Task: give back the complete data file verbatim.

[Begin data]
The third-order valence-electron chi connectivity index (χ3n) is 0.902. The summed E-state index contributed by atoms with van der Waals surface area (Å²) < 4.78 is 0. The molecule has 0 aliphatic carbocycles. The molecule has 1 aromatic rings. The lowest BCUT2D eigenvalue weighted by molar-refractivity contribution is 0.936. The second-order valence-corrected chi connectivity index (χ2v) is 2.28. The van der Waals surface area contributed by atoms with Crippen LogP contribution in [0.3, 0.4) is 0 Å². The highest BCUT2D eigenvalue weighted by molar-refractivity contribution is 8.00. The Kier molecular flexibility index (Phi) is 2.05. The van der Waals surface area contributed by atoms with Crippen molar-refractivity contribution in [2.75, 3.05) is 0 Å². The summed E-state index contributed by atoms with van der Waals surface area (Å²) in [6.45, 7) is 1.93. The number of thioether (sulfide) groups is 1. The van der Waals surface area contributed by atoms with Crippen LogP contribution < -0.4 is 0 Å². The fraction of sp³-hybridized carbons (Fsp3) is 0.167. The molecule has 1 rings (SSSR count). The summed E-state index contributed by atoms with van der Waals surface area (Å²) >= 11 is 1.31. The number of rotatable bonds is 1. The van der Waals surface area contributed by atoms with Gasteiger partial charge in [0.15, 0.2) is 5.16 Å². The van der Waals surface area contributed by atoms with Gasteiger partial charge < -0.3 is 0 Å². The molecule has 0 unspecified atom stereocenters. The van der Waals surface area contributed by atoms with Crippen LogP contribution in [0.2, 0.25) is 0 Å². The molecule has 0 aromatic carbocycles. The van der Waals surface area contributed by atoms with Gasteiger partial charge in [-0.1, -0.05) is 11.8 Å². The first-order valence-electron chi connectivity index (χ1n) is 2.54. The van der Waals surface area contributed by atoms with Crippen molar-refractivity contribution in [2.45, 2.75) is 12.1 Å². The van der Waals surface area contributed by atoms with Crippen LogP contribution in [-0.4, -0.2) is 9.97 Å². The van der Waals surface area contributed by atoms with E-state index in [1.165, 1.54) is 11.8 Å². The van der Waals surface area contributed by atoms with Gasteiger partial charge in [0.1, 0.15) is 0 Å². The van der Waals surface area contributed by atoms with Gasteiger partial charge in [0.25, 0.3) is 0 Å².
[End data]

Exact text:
The third-order valence-electron chi connectivity index (χ3n) is 0.902. The summed E-state index contributed by atoms with van der Waals surface area (Å²) < 4.78 is 0. The molecule has 0 aliphatic carbocycles. The molecule has 1 aromatic rings. The lowest BCUT2D eigenvalue weighted by molar-refractivity contribution is 0.936. The second-order valence-corrected chi connectivity index (χ2v) is 2.28. The van der Waals surface area contributed by atoms with Crippen LogP contribution in [0.3, 0.4) is 0 Å². The highest BCUT2D eigenvalue weighted by molar-refractivity contribution is 8.00. The Kier molecular flexibility index (Phi) is 2.05. The van der Waals surface area contributed by atoms with Crippen molar-refractivity contribution in [2.75, 3.05) is 0 Å². The summed E-state index contributed by atoms with van der Waals surface area (Å²) in [6.45, 7) is 1.93. The number of thioether (sulfide) groups is 1. The van der Waals surface area contributed by atoms with Crippen LogP contribution < -0.4 is 0 Å². The fraction of sp³-hybridized carbons (Fsp3) is 0.167. The molecule has 1 rings (SSSR count). The summed E-state index contributed by atoms with van der Waals surface area (Å²) >= 11 is 1.31. The number of rotatable bonds is 1. The van der Waals surface area contributed by atoms with Gasteiger partial charge in [0.15, 0.2) is 5.16 Å². The van der Waals surface area contributed by atoms with Gasteiger partial charge < -0.3 is 0 Å². The molecule has 0 unspecified atom stereocenters. The van der Waals surface area contributed by atoms with Crippen LogP contribution in [0.2, 0.25) is 0 Å². The molecule has 0 aromatic carbocycles. The van der Waals surface area contributed by atoms with Gasteiger partial charge in [-0.1, -0.05) is 11.8 Å². The first-order valence-electron chi connectivity index (χ1n) is 2.54. The van der Waals surface area contributed by atoms with Crippen molar-refractivity contribution in [2.45, 2.75) is 12.1 Å². The van der Waals surface area contributed by atoms with Crippen LogP contribution in [-0.4, -0.2) is 9.97 Å². The van der Waals surface area contributed by atoms with E-state index in [1.165, 1.54) is 11.8 Å². The van der Waals surface area contributed by atoms with Gasteiger partial charge in [0.1, 0.15) is 0 Å². The van der Waals surface area contributed by atoms with Gasteiger partial charge in [0.25, 0.3) is 0 Å².